Just looked at your work. gorgeous. do you sell it? do you have problems giving up your favorites?
Originally Posted by smieglitz
My wife is an artist (mixed media, painting, plexiglass and so on) and she is VERY attached to some works - and wouldn't sell them even when offered. She said it is a bit like beloved pets or children with ones that she really connected with.
Originally Posted by jimcollum
Nice thing is, that with the ones she'd part with, she was happy if they went to someone who would appreciate them.
B & D
Quiquid Latine dictum sit altum viditur
You can't sell children? I'm going to have to rethink my business plan . . .
Originally Posted by Bromo33333
yeh, thanx, i already did that, wasn't particularly impressed
Originally Posted by argus
Last time I checked that would bring out all kinds of awkward questions from law enforcement officers.
Originally Posted by Terence
B & D
Quiquid Latine dictum sit altum viditur
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Going back to OP.
I look at it this way.
I'm Paul and I'm thinking:
"My film negatives-based, traditional handmade prints command $1200. Making those prints takes a heck of a lot of my time.
Buyers are increasingly indifferent to print quality and will pay that sum or close to it regardless.
Shooting digital and using inkjet will increase my work throughput tremendously.
So, SHOW ME THE MONEY!"
Good grief !
Any others out there we can mark publically as a reprobate for such decisions they make? Obviously you know how to run a business. :rolleyes:
Get a life.
well, I actually am Paul, and that's not quite what I'm thinking.
Originally Posted by copake_ham
I don't find buyers to be increasingly indiferent to print quality, although I do find them increasingly open minded about what kinds of prints they'll consider.
And while I would like to say my prints "command" $1200, at the rate that I sell work, it would be more accurate to say that they ask for it very, very quietly.
I also have yet to own a digital camera. I don't think they're evil, but at this point in history, for what I can afford, I get much better quality from film ... from a 4x5 and a (borrowed) hasselblad, both older than I am.
I made the investment in digital printing because i was working on an artist's book project, and it seemed like the ideal medium. This was right around the time that Forte became unavailable. I was uninterested seeking out and learning a new silver paper, since in all probability it would meet the same fate ... so I took the plunge and learned to print in ink.
What keeps me printing in ink, even though my silver paper is on the market again, is that I love the prints.
Because of the book project, I've had the opportunity to reprint an entire body of work that had previously been done in silver. To my tastes, about half the time, I like the ink print better. About a quarter of the time I like the silver print better. And about a quarter of the time it's a tossup. Five years ago, I would have found this impossible to imagine. But here i am saying it.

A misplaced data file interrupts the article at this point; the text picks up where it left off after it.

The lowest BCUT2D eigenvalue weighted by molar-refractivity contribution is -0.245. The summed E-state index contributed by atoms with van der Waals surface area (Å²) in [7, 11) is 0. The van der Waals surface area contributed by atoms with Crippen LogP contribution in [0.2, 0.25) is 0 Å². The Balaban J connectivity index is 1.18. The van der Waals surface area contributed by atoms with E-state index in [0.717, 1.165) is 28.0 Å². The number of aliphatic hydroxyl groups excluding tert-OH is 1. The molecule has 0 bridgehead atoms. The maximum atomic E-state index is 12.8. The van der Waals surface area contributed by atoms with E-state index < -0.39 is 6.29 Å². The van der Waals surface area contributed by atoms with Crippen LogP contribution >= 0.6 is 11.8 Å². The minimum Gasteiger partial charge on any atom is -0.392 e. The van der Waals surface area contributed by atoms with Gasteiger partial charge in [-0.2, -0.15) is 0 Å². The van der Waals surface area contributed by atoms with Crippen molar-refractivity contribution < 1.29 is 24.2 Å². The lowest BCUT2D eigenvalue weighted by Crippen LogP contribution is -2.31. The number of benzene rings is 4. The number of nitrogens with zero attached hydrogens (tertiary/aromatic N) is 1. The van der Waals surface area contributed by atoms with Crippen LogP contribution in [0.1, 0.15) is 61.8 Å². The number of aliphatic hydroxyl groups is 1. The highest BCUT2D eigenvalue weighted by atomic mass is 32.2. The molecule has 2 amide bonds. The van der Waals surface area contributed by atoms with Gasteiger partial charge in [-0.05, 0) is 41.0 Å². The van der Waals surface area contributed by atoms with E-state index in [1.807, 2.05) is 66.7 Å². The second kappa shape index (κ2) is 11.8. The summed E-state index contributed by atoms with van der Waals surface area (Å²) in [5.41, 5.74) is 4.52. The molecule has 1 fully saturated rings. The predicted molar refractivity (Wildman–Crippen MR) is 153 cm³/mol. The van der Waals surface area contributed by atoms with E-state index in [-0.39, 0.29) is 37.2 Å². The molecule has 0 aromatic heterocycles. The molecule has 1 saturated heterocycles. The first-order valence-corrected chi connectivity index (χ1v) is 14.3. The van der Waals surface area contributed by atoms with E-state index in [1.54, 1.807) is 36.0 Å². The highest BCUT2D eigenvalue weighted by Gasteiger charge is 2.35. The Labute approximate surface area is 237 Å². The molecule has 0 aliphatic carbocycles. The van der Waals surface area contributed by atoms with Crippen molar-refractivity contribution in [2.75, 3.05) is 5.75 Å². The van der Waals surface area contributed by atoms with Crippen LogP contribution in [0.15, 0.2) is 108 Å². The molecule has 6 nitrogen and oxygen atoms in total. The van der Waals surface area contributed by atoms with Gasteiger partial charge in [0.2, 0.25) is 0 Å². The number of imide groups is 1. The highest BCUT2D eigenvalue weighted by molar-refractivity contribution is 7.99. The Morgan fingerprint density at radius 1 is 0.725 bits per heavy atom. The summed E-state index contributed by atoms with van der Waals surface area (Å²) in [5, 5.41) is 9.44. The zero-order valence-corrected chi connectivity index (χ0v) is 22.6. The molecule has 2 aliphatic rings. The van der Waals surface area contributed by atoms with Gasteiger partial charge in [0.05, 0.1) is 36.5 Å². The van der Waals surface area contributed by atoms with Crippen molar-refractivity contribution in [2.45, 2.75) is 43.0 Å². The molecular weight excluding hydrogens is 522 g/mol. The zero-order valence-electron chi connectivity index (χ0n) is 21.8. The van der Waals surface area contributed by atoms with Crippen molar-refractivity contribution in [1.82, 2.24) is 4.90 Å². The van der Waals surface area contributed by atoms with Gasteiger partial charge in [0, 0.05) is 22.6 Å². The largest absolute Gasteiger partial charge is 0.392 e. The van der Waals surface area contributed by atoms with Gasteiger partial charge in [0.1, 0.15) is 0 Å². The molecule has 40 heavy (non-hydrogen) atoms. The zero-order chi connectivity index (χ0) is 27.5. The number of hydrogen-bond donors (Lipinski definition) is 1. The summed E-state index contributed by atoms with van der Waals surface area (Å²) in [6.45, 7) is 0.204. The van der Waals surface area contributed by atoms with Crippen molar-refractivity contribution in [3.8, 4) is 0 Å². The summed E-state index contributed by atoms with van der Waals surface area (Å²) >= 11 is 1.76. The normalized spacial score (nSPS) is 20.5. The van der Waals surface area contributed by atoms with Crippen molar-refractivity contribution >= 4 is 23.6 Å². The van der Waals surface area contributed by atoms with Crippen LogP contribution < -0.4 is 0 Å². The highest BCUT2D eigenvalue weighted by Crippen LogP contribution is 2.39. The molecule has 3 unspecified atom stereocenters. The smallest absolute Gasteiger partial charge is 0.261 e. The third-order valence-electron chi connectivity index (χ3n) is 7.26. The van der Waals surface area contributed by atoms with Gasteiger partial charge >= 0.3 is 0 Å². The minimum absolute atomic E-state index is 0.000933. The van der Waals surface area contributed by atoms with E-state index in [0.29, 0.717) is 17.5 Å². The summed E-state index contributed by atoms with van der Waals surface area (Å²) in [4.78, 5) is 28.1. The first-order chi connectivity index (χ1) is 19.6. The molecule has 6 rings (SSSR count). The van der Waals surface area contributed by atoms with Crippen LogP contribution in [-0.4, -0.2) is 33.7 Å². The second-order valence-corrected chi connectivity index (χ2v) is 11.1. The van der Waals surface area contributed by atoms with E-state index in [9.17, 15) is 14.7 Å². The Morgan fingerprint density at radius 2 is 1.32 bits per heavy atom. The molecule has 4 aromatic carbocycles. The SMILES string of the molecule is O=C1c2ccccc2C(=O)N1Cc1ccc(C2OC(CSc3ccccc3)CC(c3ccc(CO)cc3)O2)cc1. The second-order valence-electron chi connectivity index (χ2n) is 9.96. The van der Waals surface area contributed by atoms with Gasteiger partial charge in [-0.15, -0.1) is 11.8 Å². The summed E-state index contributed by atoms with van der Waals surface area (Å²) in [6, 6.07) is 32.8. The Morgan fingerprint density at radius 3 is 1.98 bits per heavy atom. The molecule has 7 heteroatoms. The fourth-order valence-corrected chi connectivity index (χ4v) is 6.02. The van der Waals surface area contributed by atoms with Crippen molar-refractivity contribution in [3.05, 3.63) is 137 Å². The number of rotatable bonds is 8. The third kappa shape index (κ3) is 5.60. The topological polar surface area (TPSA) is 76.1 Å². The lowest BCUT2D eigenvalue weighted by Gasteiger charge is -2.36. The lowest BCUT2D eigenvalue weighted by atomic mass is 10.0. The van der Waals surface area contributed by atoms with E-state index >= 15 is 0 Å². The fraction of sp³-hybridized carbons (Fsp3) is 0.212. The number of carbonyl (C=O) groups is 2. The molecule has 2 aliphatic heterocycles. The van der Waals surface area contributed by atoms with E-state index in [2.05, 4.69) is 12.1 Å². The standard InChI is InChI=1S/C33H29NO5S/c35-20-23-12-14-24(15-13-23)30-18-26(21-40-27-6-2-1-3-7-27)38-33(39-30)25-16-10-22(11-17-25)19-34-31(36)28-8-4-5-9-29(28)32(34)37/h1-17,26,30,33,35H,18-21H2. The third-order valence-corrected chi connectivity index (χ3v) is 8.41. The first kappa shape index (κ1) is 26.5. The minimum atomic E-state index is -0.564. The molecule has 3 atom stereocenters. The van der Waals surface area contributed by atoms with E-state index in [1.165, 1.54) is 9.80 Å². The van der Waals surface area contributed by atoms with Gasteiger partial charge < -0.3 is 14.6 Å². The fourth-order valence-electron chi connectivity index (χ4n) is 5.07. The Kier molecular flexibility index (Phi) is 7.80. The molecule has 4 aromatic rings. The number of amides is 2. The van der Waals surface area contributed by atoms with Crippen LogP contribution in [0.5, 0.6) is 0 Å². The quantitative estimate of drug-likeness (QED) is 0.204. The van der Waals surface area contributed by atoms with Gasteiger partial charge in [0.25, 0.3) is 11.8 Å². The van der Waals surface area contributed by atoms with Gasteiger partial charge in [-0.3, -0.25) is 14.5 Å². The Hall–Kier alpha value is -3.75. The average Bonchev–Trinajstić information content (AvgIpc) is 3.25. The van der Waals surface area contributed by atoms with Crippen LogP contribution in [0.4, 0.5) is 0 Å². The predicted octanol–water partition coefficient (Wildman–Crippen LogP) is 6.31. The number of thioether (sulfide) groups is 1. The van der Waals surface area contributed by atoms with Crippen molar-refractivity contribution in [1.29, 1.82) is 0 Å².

Your results could be different. This is in the context of one body of work, and my personal feelings about it. It still amazes me, because I was very proud of most of those silver prints.
I still have all my darkroom equipment. And I miss using it. But It's been a couple of years since I've actually been compelled to make a darkroom print. I don't feel like I've jumped ship, or become something else ... I've just expanded my toolbox to something that's working better for me right now.
As far as "show me the money" ... just like before, I'm consuming a whole lot more than I'm bringing in. That's not likely to change unless Jon Cone shows me how to print up some $50 bills.
I see you just joined APUG.
Now the OP said:
Yet subsequent posters said that in fact this paper continues to be available.
Originally Posted by dancqu
And you said:
In that I read that while you now admit that this paper is available - you have come to prefer inkjet printing for its artistic capabiities over silver.
Originally Posted by paulr
Seems as if this is a strange web site to advance that theory.
You said you haven't been in the darkroom for two years.
Though, if fact, though you still use that dear old Hassey, silver printing just doesn't cut it any more (at least not 75% of the time). Oh, and it also means your work throughput is now much faster - right?
Oh, and yes, you note that buyers have become more receptive of inkjet prints (perhaps, because they are less astute?).
But this all rings false, somehow.
Like maybe the OP was a "shill" and figured folks here would rush for the last chance to get a "real" Paul R.?
Paul, I live in NYC - want to buy a bridge to Brooklyn?
I'm glad you're happy. There's room in the pool for everyone
Note to self: Turn your negatives into positives.